T for Tourist, or T for Take all my stuff?

A group of Kiwis is throwing their support behind a campaign calling  to drive with “T-plates” on their rental cars.

The founder of the “T-Plates for Tourists” movement said tourists should have to pass a test before they can drive on New Zealand’s challenging, distracting and often unforgiving terrain.

“People who come to this country are given the right to drive despite many of them not knowing our driving rules or regulations – hence the number of crashes that occur on our roads,” the man, known only as Josh, told MediaWorks.

“I think there should be a test for tourists to sit like our learners test that is compulsory for anyone who wants to drive in this country.

“Following passing this test they could receive a T-plate which would allow other drivers to know the dangers.”

The campaign’s Facebook page has attracted more than 3000 followers and a petition has started up on its dedicated website urging the Government to introduce a T-plate system.

What next?  A man walking in front of camper vans with flags?  

So the proposal for T-plates, which will alert local drivers to the foreigner in their midst, has been gaining support across the country.

“New Zealand’s terrain and roads are unlike anywhere else in the world,” Wellington man Jacob Hattersley wrote in a recent piece for Fairfax in support of the proposal.

“This, combined with the prospect and perception of space, beauty and a largely insouciant attitude, has blinded many tourists when travelling across our country.

“It seems highly illogical that the country imposes a three-tier licensing system that governs the New Zealand public, yet very few measures are imposed upon those unfamiliar with the land.”

Last year, the country’s rental vehicle and tourism groups developed a code of practice that would better screen tourists who wanted to drive a rented vehicle in New Zealand, including asking them if they were familiar with local road rules before getting behind the wheel.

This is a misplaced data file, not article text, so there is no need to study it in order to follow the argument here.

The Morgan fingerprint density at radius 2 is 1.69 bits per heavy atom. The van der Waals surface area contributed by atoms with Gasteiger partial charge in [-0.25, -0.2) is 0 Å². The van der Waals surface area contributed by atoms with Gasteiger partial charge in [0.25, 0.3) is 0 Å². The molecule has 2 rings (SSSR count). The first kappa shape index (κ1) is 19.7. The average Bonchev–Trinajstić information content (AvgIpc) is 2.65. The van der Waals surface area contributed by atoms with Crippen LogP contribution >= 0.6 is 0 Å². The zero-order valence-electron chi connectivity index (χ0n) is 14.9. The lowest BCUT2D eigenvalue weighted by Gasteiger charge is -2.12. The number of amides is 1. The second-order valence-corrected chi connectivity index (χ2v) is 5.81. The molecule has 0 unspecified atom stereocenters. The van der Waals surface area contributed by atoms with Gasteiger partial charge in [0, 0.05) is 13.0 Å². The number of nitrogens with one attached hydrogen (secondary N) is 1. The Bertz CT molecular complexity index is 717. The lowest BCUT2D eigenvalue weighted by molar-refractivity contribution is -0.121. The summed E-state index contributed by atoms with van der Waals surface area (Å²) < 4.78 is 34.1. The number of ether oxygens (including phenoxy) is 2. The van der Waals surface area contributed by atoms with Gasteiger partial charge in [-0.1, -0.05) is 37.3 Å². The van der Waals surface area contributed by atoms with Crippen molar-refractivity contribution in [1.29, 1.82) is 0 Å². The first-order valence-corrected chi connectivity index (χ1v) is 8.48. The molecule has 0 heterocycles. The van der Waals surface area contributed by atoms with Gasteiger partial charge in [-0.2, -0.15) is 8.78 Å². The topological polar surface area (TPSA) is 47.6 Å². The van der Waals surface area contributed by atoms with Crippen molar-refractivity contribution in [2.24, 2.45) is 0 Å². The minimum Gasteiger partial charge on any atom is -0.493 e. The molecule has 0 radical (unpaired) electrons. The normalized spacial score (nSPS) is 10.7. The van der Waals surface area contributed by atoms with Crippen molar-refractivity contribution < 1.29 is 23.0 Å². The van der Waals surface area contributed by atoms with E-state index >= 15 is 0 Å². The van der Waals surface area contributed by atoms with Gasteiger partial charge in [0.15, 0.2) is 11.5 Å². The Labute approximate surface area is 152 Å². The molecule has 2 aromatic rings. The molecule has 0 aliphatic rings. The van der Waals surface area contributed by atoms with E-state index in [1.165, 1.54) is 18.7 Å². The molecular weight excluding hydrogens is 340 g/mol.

Contempt for foreign drivers is nothing new.

Define Tourist.   If I drop into Queenstown and grab a rental car at the airport for a long weekend away, do I have to drive around with a T plate?   I prefer not, if it is all the same thanks.  What better way to stand out like a sore thumb?

Not to bash the far North, but I similarly see a T plate as a “come rob my vehicle” sign.

When I’m visiting somewhere, I prefer not to stand out.  Standing out is not a good idea.  Neither is being labeled as something different, less than others.

jewish-couple

Shouldn’t we make other people wear yellow stars too?  Perhaps beneficiaries should be labeled?

Maori too, so we know not to be racist towards them.

And trans-gendered so we can direct them to safe toilets.

 

– news.com.au via NZ Herald

 


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  • shykiwibloke

    T for Taniwha – doesn’t like bends in main highways.

  • oldmanNZ

    so some people come up with a hair brain idea in facebook, gets 3000 likes, its news,

    there was a petition for horse to be allowed on trails as well on FB, got 3800 likes or something, is that news,?

    there one to ban Roudup, and even one to make Frozen stars a lesbian?

    do government take FB petition seriously? Like the Red triangle flag.

    maybe they should bring out policies on FB (I think Labour has) and the ones with most likes gets in, save money on referendums.

    • Isherman

      Only Labour have been successful in making FB a genuine topic of news…you know, when it was suggested that by being a big multi – national that didn’t pay enough tax, they could be banned…snigger.

  • Isherman